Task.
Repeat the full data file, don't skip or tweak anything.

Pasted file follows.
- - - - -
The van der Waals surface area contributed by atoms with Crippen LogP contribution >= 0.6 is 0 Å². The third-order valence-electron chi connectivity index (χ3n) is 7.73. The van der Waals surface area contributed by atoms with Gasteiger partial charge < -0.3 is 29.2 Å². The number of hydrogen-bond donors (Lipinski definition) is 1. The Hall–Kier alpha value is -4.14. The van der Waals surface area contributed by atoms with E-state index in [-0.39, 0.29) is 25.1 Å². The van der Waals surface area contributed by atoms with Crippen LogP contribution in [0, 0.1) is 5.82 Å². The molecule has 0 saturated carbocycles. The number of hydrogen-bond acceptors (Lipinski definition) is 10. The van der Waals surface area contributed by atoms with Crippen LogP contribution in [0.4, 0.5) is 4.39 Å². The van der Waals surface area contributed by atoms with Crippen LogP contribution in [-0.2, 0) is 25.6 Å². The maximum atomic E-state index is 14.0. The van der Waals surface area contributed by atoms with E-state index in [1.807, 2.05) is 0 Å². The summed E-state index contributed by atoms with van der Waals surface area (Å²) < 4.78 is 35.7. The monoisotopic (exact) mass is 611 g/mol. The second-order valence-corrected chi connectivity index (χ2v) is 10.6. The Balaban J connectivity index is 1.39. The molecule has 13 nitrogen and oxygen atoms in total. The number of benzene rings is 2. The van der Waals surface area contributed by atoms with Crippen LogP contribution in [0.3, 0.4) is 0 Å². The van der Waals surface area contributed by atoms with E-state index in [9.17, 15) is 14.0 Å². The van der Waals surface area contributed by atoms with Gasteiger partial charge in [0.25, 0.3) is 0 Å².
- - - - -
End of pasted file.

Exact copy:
The van der Waals surface area contributed by atoms with Crippen LogP contribution >= 0.6 is 0 Å². The third-order valence-electron chi connectivity index (χ3n) is 7.73. The van der Waals surface area contributed by atoms with Gasteiger partial charge < -0.3 is 29.2 Å². The number of hydrogen-bond donors (Lipinski definition) is 1. The Hall–Kier alpha value is -4.14. The van der Waals surface area contributed by atoms with E-state index in [-0.39, 0.29) is 25.1 Å². The van der Waals surface area contributed by atoms with Crippen LogP contribution in [0, 0.1) is 5.82 Å². The molecule has 0 saturated carbocycles. The number of hydrogen-bond acceptors (Lipinski definition) is 10. The van der Waals surface area contributed by atoms with Crippen LogP contribution in [0.4, 0.5) is 4.39 Å². The van der Waals surface area contributed by atoms with Crippen LogP contribution in [-0.2, 0) is 25.6 Å². The maximum atomic E-state index is 14.0. The van der Waals surface area contributed by atoms with E-state index in [1.807, 2.05) is 0 Å². The summed E-state index contributed by atoms with van der Waals surface area (Å²) < 4.78 is 35.7. The monoisotopic (exact) mass is 611 g/mol. The second-order valence-corrected chi connectivity index (χ2v) is 10.6. The Balaban J connectivity index is 1.39. The molecule has 13 nitrogen and oxygen atoms in total. The number of benzene rings is 2. The van der Waals surface area contributed by atoms with Crippen LogP contribution in [0.3, 0.4) is 0 Å². The van der Waals surface area contributed by atoms with E-state index in [9.17, 15) is 14.0 Å². The van der Waals surface area contributed by atoms with Gasteiger partial charge in [0.25, 0.3) is 0 Å².